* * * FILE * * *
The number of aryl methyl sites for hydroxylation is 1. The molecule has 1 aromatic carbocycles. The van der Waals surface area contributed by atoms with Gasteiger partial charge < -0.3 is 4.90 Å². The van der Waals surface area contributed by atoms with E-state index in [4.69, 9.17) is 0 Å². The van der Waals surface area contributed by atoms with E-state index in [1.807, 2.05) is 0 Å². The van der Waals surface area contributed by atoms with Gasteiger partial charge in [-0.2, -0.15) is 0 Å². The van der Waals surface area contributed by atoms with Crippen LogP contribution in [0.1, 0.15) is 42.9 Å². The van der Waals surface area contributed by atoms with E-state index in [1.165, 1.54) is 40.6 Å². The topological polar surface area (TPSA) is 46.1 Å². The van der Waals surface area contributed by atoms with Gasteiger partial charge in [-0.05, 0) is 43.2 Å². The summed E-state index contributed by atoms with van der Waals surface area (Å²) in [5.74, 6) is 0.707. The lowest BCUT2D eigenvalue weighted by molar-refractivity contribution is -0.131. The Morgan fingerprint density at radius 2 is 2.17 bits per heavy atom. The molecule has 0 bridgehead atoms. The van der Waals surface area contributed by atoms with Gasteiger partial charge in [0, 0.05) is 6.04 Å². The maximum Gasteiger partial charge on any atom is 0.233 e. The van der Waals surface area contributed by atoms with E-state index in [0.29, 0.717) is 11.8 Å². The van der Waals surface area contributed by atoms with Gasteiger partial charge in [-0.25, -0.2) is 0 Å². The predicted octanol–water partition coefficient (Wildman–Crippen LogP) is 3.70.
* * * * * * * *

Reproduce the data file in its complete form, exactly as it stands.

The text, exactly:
The number of aryl methyl sites for hydroxylation is 1. The molecule has 1 aromatic carbocycles. The van der Waals surface area contributed by atoms with Gasteiger partial charge < -0.3 is 4.90 Å². The van der Waals surface area contributed by atoms with E-state index in [4.69, 9.17) is 0 Å². The van der Waals surface area contributed by atoms with E-state index in [1.807, 2.05) is 0 Å². The van der Waals surface area contributed by atoms with Gasteiger partial charge in [-0.2, -0.15) is 0 Å². The van der Waals surface area contributed by atoms with Crippen LogP contribution in [0.1, 0.15) is 42.9 Å². The van der Waals surface area contributed by atoms with E-state index in [1.165, 1.54) is 40.6 Å². The topological polar surface area (TPSA) is 46.1 Å². The van der Waals surface area contributed by atoms with Gasteiger partial charge in [-0.05, 0) is 43.2 Å². The summed E-state index contributed by atoms with van der Waals surface area (Å²) in [5.74, 6) is 0.707. The lowest BCUT2D eigenvalue weighted by molar-refractivity contribution is -0.131. The Morgan fingerprint density at radius 2 is 2.17 bits per heavy atom. The molecule has 0 bridgehead atoms. The van der Waals surface area contributed by atoms with Gasteiger partial charge in [0, 0.05) is 6.04 Å². The maximum Gasteiger partial charge on any atom is 0.233 e. The van der Waals surface area contributed by atoms with E-state index in [0.29, 0.717) is 11.8 Å². The van der Waals surface area contributed by atoms with Gasteiger partial charge in [-0.25, -0.2) is 0 Å². The predicted octanol–water partition coefficient (Wildman–Crippen LogP) is 3.70.